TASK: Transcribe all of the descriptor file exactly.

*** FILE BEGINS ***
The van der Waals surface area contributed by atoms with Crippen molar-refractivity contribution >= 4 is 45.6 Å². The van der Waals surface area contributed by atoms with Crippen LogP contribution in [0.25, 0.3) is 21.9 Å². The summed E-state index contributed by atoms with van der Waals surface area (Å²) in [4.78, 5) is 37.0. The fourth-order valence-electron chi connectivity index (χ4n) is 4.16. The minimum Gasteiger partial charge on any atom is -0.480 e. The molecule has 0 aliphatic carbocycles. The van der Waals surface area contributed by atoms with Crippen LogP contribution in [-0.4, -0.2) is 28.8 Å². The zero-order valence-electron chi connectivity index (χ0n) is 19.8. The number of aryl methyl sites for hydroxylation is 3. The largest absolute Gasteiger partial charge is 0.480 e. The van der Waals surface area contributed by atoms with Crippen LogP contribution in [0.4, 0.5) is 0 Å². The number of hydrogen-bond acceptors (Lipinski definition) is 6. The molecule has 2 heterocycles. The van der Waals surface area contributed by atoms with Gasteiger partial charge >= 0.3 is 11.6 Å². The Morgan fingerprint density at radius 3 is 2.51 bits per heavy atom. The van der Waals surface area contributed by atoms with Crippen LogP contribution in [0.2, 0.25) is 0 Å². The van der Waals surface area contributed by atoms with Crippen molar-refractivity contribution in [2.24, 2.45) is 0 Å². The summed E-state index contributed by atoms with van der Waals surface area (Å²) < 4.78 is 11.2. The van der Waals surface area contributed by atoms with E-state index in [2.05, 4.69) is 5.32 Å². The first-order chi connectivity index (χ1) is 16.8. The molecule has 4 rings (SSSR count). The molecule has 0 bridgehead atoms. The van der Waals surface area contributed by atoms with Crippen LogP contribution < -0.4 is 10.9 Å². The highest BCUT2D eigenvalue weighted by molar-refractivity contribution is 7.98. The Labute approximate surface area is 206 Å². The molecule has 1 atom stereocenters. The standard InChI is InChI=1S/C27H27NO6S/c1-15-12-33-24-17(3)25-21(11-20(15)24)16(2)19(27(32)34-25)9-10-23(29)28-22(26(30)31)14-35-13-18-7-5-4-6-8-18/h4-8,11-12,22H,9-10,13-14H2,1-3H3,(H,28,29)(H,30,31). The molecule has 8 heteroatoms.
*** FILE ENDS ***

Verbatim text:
The van der Waals surface area contributed by atoms with Crippen molar-refractivity contribution >= 4 is 45.6 Å². The van der Waals surface area contributed by atoms with Crippen LogP contribution in [0.25, 0.3) is 21.9 Å². The summed E-state index contributed by atoms with van der Waals surface area (Å²) in [4.78, 5) is 37.0. The fourth-order valence-electron chi connectivity index (χ4n) is 4.16. The minimum Gasteiger partial charge on any atom is -0.480 e. The molecule has 0 aliphatic carbocycles. The van der Waals surface area contributed by atoms with Crippen LogP contribution in [-0.4, -0.2) is 28.8 Å². The zero-order valence-electron chi connectivity index (χ0n) is 19.8. The number of aryl methyl sites for hydroxylation is 3. The largest absolute Gasteiger partial charge is 0.480 e. The van der Waals surface area contributed by atoms with Crippen LogP contribution in [0.4, 0.5) is 0 Å². The number of hydrogen-bond acceptors (Lipinski definition) is 6. The molecule has 2 heterocycles. The van der Waals surface area contributed by atoms with Gasteiger partial charge >= 0.3 is 11.6 Å². The Morgan fingerprint density at radius 3 is 2.51 bits per heavy atom. The van der Waals surface area contributed by atoms with Crippen LogP contribution in [0.2, 0.25) is 0 Å². The van der Waals surface area contributed by atoms with Crippen molar-refractivity contribution in [2.24, 2.45) is 0 Å². The summed E-state index contributed by atoms with van der Waals surface area (Å²) < 4.78 is 11.2. The van der Waals surface area contributed by atoms with E-state index in [2.05, 4.69) is 5.32 Å². The first-order chi connectivity index (χ1) is 16.8. The molecule has 4 rings (SSSR count). The molecule has 0 bridgehead atoms. The van der Waals surface area contributed by atoms with Crippen LogP contribution < -0.4 is 10.9 Å². The highest BCUT2D eigenvalue weighted by molar-refractivity contribution is 7.98. The Labute approximate surface area is 206 Å². The molecule has 1 atom stereocenters. The standard InChI is InChI=1S/C27H27NO6S/c1-15-12-33-24-17(3)25-21(11-20(15)24)16(2)19(27(32)34-25)9-10-23(29)28-22(26(30)31)14-35-13-18-7-5-4-6-8-18/h4-8,11-12,22H,9-10,13-14H2,1-3H3,(H,28,29)(H,30,31). The molecule has 8 heteroatoms.